Florida law provides that timesharing between divorced parents is arranged to suit the best interests of the children and is outlined in a parenting plan. Ideally, each parent should be able to spend as much time parenting his or her children as is possible. However, when one parent suffers from an addiction problem, establishing a parenting plan becomes more complicated. Many parents in Florida struggle with addiction. Ongoing drug and alcohol abuse can threaten a parent’s livelihood and their ability to support children financially and emotionally. A parent’s problem with addiction may even have been a reason why the marriage did not survive.
Let our team of Delray Beach divorce attorneys at Beaulieu-Fawcett | Newell Law Group help you handle these sensitive and emotional matters. Call us at (561) 600-5711 to learn more about your options.
How Addiction Can Impact Parent-Child Relationships
Addiction to drugs or alcohol can have both a physical and a mental component. The parent’s dependence on a substance may override all of his or her needs, including holding down a job and maintaining personal relationships. Sadly, someone with a substance abuse problem may not be able to properly care for his or her children due to extreme mood swings, child neglect, or effects of the drugs or alcohol. In some cases, psychological addictions beyond traditional substance abuse – such as gambling and computer usage – can affect the parent-child relationship.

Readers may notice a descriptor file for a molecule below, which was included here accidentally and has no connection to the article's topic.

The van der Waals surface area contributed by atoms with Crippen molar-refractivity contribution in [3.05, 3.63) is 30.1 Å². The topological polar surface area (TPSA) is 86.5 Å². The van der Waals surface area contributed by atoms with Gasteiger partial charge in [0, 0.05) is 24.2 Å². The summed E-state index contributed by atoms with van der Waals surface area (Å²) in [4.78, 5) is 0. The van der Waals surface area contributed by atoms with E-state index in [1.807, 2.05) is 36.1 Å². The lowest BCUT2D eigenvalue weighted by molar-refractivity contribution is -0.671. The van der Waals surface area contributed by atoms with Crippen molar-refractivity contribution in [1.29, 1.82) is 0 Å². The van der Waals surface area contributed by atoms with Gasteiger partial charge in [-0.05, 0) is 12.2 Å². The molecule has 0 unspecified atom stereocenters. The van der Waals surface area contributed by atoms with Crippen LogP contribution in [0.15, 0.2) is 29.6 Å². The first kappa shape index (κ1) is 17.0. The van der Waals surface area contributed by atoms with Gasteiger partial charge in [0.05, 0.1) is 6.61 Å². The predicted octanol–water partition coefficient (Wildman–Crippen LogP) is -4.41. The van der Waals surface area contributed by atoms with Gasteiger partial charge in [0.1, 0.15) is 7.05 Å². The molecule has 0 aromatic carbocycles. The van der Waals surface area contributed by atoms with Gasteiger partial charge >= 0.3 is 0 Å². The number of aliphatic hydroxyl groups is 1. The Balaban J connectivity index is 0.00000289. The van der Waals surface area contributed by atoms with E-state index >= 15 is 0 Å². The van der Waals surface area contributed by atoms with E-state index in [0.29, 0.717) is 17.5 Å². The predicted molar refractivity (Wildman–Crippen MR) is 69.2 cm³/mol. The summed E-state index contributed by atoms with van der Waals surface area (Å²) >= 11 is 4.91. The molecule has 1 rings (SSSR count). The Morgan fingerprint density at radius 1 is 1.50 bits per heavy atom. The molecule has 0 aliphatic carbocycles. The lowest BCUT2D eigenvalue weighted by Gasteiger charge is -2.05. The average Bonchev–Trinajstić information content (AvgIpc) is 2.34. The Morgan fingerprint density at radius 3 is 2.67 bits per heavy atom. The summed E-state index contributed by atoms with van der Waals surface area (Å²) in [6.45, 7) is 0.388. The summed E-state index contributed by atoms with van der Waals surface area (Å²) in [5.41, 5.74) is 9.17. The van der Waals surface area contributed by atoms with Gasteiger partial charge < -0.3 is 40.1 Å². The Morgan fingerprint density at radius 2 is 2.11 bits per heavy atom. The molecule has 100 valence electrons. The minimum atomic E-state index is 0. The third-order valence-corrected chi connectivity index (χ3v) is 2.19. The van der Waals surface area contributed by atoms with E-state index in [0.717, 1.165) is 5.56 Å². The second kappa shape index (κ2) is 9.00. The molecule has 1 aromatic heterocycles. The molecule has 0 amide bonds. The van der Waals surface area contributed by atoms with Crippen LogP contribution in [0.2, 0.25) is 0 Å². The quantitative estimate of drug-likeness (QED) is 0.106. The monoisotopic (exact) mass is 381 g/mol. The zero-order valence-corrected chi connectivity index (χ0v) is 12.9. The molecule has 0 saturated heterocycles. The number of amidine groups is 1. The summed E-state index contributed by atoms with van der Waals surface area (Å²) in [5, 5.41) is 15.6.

Even if the children do not live with the addictive parent, the addiction can severely affect the parent’s ability to pay child support and to properly care for the children when they are in that parent’s care. At the very least, addiction issues impact the parent-child relationship.
If your spouse or former spouse has a problem with addiction, you should be concerned about your children’s safety. He or She could drive drunk with them in the car, use drugs in their presence, overdose, or just improperly supervise them. For this reason, it is important to document instances of the abuse and, as much as is possible, retain corroborating evidence of the problem and how it affects your former spouse’s day-to-day functioning and the lives of the children.
Doing What is Right for Your Child
You may prefer that the addictive parent not be around your children at all. However, you should remember that family courts place a high priority on maintaining familial relationships, particularly the parent-child bond. A Beaulieu-Fawcett | Newell Law Group attorney can navigate you through this process. The addicted parent could get limited, supervised timesharing or no timesharing at all.
Coordinating timesharing is an issue that requires cooperation between parents. Establishing a parenting plan that both parents can agree to and follow is ideal. An addictive parent makes that process more difficult, because they may not always be rational, they may have difficulty following the plan, and he or she may not be conscientious about what they are doing in the presence of the children.
If your spouse or former spouse has an addiction problem and you want this issue to be addressed in your parenting plan, it is important to have a Delray Beach divorce attorney on your case.
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